A GAO report found that DHS could improve its acquisition program portfolio management by leveraging results from previous programs and more fully documenting breaches in performance goals, time or cost schedule.
Each year, DHS invests billions of dollars in major acquisitions such as aircraft and surveillance technology, but GAO found that in 2017 more than half of the agency’s major acquisition programs needed more time and money than initially planned.
GAO looked at 28 programs in total, four of which were new programs that GAO did not assess because they did not establish cost and schedule goals before the end of calendar year 2017 as planned. Of the remaining 24, 10 were on track to meet schedule and cost goals, six had schedule delays, two had cost increases and six had both schedule delays and cost increases.
GAO found that DHS’s policies do not reflect the key practice to reassess a program that breaches — or exceeds — its cost, schedule, or performance goals in the context of the portfolio to ensure it is still relevant or affordable. Acquisition management officials said that, in practice, they do so based on a certification of funds memorandum — a tool GAO has found to be effective for DHS leadership to assess program affordability — submitted by the component when one of its programs re-baselines in response to a breach. Documenting this practice in policy would help ensure DHS makes strategic investment decisions within its limited budget.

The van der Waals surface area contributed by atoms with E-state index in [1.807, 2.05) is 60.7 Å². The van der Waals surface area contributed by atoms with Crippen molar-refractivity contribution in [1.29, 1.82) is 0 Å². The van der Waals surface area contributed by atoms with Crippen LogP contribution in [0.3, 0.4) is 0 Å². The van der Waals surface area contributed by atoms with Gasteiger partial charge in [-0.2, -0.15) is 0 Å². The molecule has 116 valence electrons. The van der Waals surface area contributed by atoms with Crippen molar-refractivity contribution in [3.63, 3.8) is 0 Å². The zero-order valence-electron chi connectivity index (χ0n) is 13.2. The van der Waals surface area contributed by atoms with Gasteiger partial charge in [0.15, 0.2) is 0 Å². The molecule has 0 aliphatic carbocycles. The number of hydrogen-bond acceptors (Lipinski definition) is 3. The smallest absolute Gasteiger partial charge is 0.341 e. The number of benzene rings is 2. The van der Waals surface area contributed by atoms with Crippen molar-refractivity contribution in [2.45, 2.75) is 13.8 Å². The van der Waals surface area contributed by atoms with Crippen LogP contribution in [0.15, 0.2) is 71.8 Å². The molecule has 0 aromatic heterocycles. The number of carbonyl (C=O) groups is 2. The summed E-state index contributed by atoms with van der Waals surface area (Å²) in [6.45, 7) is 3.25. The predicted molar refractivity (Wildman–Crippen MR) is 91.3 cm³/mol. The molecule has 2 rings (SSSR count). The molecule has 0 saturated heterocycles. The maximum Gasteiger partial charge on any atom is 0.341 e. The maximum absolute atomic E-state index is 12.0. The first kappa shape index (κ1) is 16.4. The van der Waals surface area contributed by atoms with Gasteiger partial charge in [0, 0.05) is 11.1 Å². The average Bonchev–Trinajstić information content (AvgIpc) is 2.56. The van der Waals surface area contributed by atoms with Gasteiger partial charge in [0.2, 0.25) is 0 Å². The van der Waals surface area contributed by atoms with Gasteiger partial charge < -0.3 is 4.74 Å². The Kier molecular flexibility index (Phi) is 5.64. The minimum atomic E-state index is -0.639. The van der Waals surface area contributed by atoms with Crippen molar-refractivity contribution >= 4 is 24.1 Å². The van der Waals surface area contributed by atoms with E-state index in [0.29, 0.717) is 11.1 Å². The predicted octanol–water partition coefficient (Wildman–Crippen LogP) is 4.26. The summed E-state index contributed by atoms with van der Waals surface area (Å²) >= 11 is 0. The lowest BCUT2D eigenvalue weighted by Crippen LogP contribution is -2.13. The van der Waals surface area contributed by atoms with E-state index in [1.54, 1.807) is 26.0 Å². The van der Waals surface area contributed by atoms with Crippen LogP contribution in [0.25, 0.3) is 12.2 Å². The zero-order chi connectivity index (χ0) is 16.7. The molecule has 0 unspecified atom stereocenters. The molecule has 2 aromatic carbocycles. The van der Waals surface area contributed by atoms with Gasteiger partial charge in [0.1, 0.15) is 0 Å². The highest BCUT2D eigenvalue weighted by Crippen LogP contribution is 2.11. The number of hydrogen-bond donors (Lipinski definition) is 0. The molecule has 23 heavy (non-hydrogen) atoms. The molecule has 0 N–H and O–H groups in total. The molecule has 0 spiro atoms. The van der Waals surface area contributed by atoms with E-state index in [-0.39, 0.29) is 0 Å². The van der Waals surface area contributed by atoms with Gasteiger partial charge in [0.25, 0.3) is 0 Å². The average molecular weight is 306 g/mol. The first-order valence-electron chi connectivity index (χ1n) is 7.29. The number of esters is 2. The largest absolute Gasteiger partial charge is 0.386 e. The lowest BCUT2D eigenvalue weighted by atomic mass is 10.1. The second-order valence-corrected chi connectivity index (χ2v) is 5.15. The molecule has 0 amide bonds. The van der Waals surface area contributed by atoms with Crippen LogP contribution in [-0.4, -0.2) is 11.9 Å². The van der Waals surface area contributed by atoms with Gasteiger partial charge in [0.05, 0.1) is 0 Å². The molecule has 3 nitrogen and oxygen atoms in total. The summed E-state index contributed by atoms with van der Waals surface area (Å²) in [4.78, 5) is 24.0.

It also found that DHS is not leveraging information gathered from reviews once programs complete implementation to manage its portfolio of active acquisition programs. DHS’s acquisition policy requires programs to conduct post-implementation reviews after initial capabilities are deployed, which is in line with GAO’s key practices. Acquisition management officials said they do not consider the results of these reviews in managing DHS’s portfolio because the reviews are typically conducted after oversight for a program shifts to the components. Leveraging these results across DHS could enable DHS to address potential issues that may contribute to poor outcomes, such as schedule slips and cost growth, for other programs in its acquisition portfolio.
GAO recommends that The Under Secretary for Management should update DHS’s acquisition management policy to require components to submit a certification of funds memorandum when a major acquisition program re-baselines in response to a breach, and that the Office of Program Accountability and Risk Management should assess the results of major acquisition programs’ post-implementation reviews and identify opportunities to improve performance across the acquisition portfolio.